others" (Dumensil v Proctor & Schwartz, Inc., 606 NYS2d
394,) proven by "preponderance of the evidence" (Simpson v.
Pittsburgh Corning Corp, (CA2 NY) 901 F2d 277) will meet
the test for submission of punitive damages to a jury. See
HOME INS. CO. V. AMERICAN HOME PRODUCTS, 75 NY2d 196, 551
Plaintiffs have raised sufficient questions of fact
showing they should be permitted to offer evidence to
demonstrate that defendants acted with a "high degree of
moral culpability which manifests a 'conscious disregard of
the rights of others or conduct so reckless as to amount to
such disregard'"; especially since "such conduct need not
be intentionally harmful but may consist of actions which
constitute willful or wanton negligence or recklessness."
Defendants say New York adheres to a "corporate
complicity" doctrine that does not impose punitive damages
on a corporation unless "the management of the company or
the relevant division 'either authorized, participated in,
consented to or, after discovery, ratified the conduct'
giving rise to such damages. They cite Roginsky, 378 F2d at
842, quoting CLEGHORN V. NEW YORK CENT & HRRR, 56 NY 44, an
1874 case, and LOUGHRY V. LINCOLN FIRST BANK, N.A., 67 NY2d
It appears that Dr. Saperstein was the only person in
the entire corporate structure who had sufficient
nutritional background and product knowledge to judge the
adequacy of the product. As such, he was "the management"
or "the relevant division" of the corporation.
As "management", Saperstein had reports showing
defects in the products, one of which he specifically
ordered. His response was that he did not look at one
report in its entirety and failed to look at relevant
portions of another. The corporation's top nutritionist,
top scientist had the information but says he neglected to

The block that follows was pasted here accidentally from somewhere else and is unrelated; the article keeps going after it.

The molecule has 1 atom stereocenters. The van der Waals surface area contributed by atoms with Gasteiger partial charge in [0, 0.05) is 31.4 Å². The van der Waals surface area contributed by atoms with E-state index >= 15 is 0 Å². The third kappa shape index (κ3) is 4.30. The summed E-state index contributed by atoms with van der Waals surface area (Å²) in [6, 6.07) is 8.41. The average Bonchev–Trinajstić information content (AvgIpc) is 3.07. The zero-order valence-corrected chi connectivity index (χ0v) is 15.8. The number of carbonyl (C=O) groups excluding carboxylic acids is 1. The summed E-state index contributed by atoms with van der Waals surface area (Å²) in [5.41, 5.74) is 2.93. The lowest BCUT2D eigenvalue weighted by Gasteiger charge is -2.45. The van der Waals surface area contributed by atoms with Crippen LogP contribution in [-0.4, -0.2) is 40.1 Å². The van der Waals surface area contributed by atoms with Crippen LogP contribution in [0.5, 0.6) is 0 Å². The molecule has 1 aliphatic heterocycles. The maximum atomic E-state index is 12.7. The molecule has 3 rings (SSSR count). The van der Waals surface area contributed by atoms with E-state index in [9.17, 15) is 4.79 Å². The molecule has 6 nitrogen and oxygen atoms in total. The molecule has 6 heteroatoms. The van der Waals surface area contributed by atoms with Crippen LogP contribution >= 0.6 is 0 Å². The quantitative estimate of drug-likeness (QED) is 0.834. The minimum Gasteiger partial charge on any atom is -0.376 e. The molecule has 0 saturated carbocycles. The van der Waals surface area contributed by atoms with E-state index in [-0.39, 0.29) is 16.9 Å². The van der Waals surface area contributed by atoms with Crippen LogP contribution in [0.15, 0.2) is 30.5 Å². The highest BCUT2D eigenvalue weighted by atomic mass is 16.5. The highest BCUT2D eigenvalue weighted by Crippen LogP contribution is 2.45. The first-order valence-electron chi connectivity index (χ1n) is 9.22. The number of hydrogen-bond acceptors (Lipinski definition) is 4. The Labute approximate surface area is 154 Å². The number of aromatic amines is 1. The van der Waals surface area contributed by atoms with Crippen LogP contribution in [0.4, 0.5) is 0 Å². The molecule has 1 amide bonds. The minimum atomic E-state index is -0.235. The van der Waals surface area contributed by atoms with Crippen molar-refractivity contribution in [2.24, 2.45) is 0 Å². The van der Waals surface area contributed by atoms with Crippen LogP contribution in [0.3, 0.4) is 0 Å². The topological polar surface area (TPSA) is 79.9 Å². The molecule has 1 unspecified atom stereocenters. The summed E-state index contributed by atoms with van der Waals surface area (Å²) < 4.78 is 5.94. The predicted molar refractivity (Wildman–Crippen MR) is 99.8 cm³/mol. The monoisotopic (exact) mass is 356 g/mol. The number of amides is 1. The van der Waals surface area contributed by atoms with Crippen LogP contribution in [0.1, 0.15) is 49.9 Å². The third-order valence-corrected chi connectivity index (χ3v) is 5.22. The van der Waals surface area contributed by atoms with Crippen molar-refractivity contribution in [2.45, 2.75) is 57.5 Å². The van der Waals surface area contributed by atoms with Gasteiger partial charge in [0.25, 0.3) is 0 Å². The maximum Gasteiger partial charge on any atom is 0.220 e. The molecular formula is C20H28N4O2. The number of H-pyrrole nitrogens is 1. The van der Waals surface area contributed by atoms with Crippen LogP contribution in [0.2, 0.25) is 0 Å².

look at it.
Plaintiffs have met the Roginsky standard that deals
with a corporation's management that deliberately closed
Roginsky defines conduct of a sufficient culpability
as putting on a product without any test program meets its
test. Here, defendant's lab director intentionally
discontinued testing for chloride because, in his admitted
nutritional ignorance, he considered the test optional; he
thought he was testing for a cleaning fluid.
Defendants' motion for partial summary judgment is
Plaintiffs' motion for amendment of the complaint is
granted, but, the Court notes that both plaintiffs seek a
total of $5,000,000. At the argument, plaintiffs' counsel
reported an intention that each plaintiff seeks that
amount, but, the ad damnum as approved here is limited to
$5 million for both, not each.
THIS IS THE DECISION AND ORDER OF THIS COURT. NO
FURTHER ORDER SHALL BE NECESSARY.
Dated: October , 1995
Mayville, New York
Supreme Court Justice
To all Counsel:
Please take notice that a DECISION and ORDER of
which the within is a copy, is duly granted in the above
entitled action on the day of , 1995, and
duly entered in the office of the Clerk of the County of
Chautauqua on the same date.